Over the past decade, thanks to its aggressive tax rebate, New Mexico has positioned itself as a filmmaking and TV production magnet that’s attracted over $2 billion in spending — including such projects as “Breaking Bad,” the new “Manhattan” series, “Transcendence,” “Transformers 2,” “Terminator Salvation,” “True Grit” and “Cowboys & Aliens.”
But despite that success story, the state’s local unions also face some unique challenges, says Jon Hendry, business agent for IATSE Local 480. “We have a Republican governor, Susana Martinez, who’s indicated that she’s not particularly union-friendly, and we have a robust union, which was very close to the last administration,” he says.
But the two sides share many interests, which has led to a fruitful compromise. “After three years we’ve finally worked out a truce, if not a warm relationship, and both parties understand that we have to work together for our common goals,” Hendry adds.
He stresses that together they’re creating private-sector jobs — “the hardest thing to do for any government” — and that there’s “a grudging respect” for what the unions are achieving.
Hendry also reports that, outside the film business, the state has yet to recover jobs lost in the recession. “The film and TV business has been the most successful program here, which is a testament to what we do,” he adds. “And I think the governor realizes that, and we’re working more and more with the film office and her administration. They’ve come around to realize our value here and what we all contribute to the state economy.”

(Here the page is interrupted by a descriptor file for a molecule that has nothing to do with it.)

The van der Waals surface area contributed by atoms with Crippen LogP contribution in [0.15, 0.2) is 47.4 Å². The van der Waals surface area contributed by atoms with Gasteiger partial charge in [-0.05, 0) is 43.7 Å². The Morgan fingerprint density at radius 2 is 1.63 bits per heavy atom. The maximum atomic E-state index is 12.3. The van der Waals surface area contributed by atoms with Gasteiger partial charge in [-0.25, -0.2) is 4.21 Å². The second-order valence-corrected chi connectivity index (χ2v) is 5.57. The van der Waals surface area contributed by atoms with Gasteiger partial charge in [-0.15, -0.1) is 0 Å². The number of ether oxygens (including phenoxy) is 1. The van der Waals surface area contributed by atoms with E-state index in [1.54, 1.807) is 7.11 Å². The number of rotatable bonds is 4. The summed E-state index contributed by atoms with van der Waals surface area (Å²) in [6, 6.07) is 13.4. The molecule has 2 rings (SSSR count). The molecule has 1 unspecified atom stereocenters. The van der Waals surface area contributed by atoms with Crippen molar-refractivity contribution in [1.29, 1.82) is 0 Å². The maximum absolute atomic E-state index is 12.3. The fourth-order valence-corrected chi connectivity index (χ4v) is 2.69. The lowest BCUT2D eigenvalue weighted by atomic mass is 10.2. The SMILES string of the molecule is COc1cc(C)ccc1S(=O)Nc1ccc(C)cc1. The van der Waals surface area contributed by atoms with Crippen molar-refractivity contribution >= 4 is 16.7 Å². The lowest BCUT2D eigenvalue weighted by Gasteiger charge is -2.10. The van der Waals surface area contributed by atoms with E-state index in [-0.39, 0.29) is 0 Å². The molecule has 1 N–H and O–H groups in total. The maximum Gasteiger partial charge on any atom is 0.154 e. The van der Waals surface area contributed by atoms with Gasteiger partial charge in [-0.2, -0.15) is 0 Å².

Production levels are back to where they were before the recession, “and we’ve recovered from the blip when the Martinez administration indicated they wanted to cut the tax incentive,” he says. “That was a problem for us, for 18 months.”
Hendry notes that thanks to the “Breaking Bad” phenomenon, TV work has dramatically increased to “about 50% of overall production.”
Crews are now working 121 days a year, up from 90, and average IATSE salaries are up to $53,000. “That may not sound too impressive in L.A. or New York,” says Hendry, “but it’s twice the average state wage here. “They’re good jobs with benefits like health insurance and pensions — particularly so in New Mexico.”
That success has translated into work elsewhere for the state’s deep and experienced crew base. “We’re now supplying crews for productions all over the country — from Louisiana, Georgia and Florida to New York and Pittsburgh,” he says. “And that’s a direct result of building up that crew base over the past 10 to 12 years.”